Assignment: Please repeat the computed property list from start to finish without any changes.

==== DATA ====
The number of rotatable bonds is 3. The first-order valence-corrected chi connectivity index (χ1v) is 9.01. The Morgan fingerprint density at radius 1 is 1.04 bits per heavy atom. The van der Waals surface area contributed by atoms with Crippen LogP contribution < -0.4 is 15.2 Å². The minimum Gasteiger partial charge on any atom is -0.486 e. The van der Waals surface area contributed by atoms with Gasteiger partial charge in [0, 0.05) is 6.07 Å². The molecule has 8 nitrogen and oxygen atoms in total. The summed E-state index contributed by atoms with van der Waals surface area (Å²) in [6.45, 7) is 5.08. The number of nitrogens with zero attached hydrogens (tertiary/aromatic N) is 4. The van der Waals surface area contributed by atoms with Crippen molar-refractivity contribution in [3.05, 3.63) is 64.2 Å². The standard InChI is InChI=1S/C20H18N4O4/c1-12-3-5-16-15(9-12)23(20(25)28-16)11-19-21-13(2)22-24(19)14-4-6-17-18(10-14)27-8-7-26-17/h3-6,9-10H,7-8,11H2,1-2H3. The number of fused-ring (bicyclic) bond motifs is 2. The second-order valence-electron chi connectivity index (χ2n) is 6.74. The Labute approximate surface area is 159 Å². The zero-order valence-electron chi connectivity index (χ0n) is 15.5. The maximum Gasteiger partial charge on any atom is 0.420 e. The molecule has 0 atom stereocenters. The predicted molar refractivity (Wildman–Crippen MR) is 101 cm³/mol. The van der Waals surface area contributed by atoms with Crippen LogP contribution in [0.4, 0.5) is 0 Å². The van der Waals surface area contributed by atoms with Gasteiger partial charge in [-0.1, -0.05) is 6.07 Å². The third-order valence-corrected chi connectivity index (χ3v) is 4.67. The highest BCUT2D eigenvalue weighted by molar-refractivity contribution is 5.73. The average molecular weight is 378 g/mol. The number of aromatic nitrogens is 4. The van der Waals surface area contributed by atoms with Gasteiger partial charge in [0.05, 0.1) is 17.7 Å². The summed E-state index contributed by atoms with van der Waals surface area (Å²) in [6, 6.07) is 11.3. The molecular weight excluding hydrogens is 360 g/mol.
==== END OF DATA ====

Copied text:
The number of rotatable bonds is 3. The first-order valence-corrected chi connectivity index (χ1v) is 9.01. The Morgan fingerprint density at radius 1 is 1.04 bits per heavy atom. The van der Waals surface area contributed by atoms with Crippen LogP contribution < -0.4 is 15.2 Å². The minimum Gasteiger partial charge on any atom is -0.486 e. The van der Waals surface area contributed by atoms with Gasteiger partial charge in [0, 0.05) is 6.07 Å². The molecule has 8 nitrogen and oxygen atoms in total. The summed E-state index contributed by atoms with van der Waals surface area (Å²) in [6.45, 7) is 5.08. The number of nitrogens with zero attached hydrogens (tertiary/aromatic N) is 4. The van der Waals surface area contributed by atoms with Crippen molar-refractivity contribution in [3.05, 3.63) is 64.2 Å². The standard InChI is InChI=1S/C20H18N4O4/c1-12-3-5-16-15(9-12)23(20(25)28-16)11-19-21-13(2)22-24(19)14-4-6-17-18(10-14)27-8-7-26-17/h3-6,9-10H,7-8,11H2,1-2H3. The number of fused-ring (bicyclic) bond motifs is 2. The second-order valence-electron chi connectivity index (χ2n) is 6.74. The Labute approximate surface area is 159 Å². The zero-order valence-electron chi connectivity index (χ0n) is 15.5. The maximum Gasteiger partial charge on any atom is 0.420 e. The molecule has 0 atom stereocenters. The predicted molar refractivity (Wildman–Crippen MR) is 101 cm³/mol. The van der Waals surface area contributed by atoms with Crippen LogP contribution in [0.4, 0.5) is 0 Å². The van der Waals surface area contributed by atoms with Gasteiger partial charge in [-0.1, -0.05) is 6.07 Å². The third-order valence-corrected chi connectivity index (χ3v) is 4.67. The highest BCUT2D eigenvalue weighted by molar-refractivity contribution is 5.73. The average molecular weight is 378 g/mol. The number of aromatic nitrogens is 4. The van der Waals surface area contributed by atoms with Gasteiger partial charge in [0.05, 0.1) is 17.7 Å². The summed E-state index contributed by atoms with van der Waals surface area (Å²) in [6, 6.07) is 11.3. The molecular weight excluding hydrogens is 360 g/mol.